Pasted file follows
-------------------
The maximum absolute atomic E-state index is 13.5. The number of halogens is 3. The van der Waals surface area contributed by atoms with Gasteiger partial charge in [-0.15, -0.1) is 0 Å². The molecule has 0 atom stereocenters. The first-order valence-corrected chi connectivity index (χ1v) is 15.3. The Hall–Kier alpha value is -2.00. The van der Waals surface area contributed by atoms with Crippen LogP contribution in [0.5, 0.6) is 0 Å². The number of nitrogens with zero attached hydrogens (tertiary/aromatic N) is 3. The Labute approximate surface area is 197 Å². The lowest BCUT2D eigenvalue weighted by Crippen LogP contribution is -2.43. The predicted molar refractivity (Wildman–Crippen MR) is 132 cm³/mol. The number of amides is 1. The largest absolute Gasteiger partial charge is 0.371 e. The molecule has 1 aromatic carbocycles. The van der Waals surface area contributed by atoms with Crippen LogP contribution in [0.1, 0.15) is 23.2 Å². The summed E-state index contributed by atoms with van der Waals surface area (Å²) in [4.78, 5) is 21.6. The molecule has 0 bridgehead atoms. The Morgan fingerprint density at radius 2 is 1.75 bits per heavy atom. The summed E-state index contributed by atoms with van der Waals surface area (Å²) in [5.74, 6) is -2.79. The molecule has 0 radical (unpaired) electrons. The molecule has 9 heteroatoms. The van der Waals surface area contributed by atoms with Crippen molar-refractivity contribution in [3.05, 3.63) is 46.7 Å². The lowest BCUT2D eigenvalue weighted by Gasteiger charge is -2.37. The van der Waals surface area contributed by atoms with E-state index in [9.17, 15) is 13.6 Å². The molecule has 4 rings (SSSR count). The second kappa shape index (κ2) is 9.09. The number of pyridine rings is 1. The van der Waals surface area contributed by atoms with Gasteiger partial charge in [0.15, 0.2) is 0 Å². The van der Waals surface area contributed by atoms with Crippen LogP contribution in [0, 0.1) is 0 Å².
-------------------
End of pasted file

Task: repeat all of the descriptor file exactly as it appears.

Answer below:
The maximum absolute atomic E-state index is 13.5. The number of halogens is 3. The van der Waals surface area contributed by atoms with Gasteiger partial charge in [-0.15, -0.1) is 0 Å². The molecule has 0 atom stereocenters. The first-order valence-corrected chi connectivity index (χ1v) is 15.3. The Hall–Kier alpha value is -2.00. The van der Waals surface area contributed by atoms with Crippen LogP contribution in [0.5, 0.6) is 0 Å². The number of nitrogens with zero attached hydrogens (tertiary/aromatic N) is 3. The Labute approximate surface area is 197 Å². The lowest BCUT2D eigenvalue weighted by Crippen LogP contribution is -2.43. The predicted molar refractivity (Wildman–Crippen MR) is 132 cm³/mol. The number of amides is 1. The largest absolute Gasteiger partial charge is 0.371 e. The molecule has 1 aromatic carbocycles. The van der Waals surface area contributed by atoms with Crippen LogP contribution in [0.1, 0.15) is 23.2 Å². The summed E-state index contributed by atoms with van der Waals surface area (Å²) in [4.78, 5) is 21.6. The molecule has 0 bridgehead atoms. The Morgan fingerprint density at radius 2 is 1.75 bits per heavy atom. The summed E-state index contributed by atoms with van der Waals surface area (Å²) in [5.74, 6) is -2.79. The molecule has 0 radical (unpaired) electrons. The molecule has 9 heteroatoms. The van der Waals surface area contributed by atoms with Crippen molar-refractivity contribution in [3.05, 3.63) is 46.7 Å². The lowest BCUT2D eigenvalue weighted by Gasteiger charge is -2.37. The van der Waals surface area contributed by atoms with E-state index in [9.17, 15) is 13.6 Å². The molecule has 4 rings (SSSR count). The second kappa shape index (κ2) is 9.09. The number of pyridine rings is 1. The van der Waals surface area contributed by atoms with Gasteiger partial charge in [0.15, 0.2) is 0 Å². The van der Waals surface area contributed by atoms with Crippen LogP contribution in [0, 0.1) is 0 Å².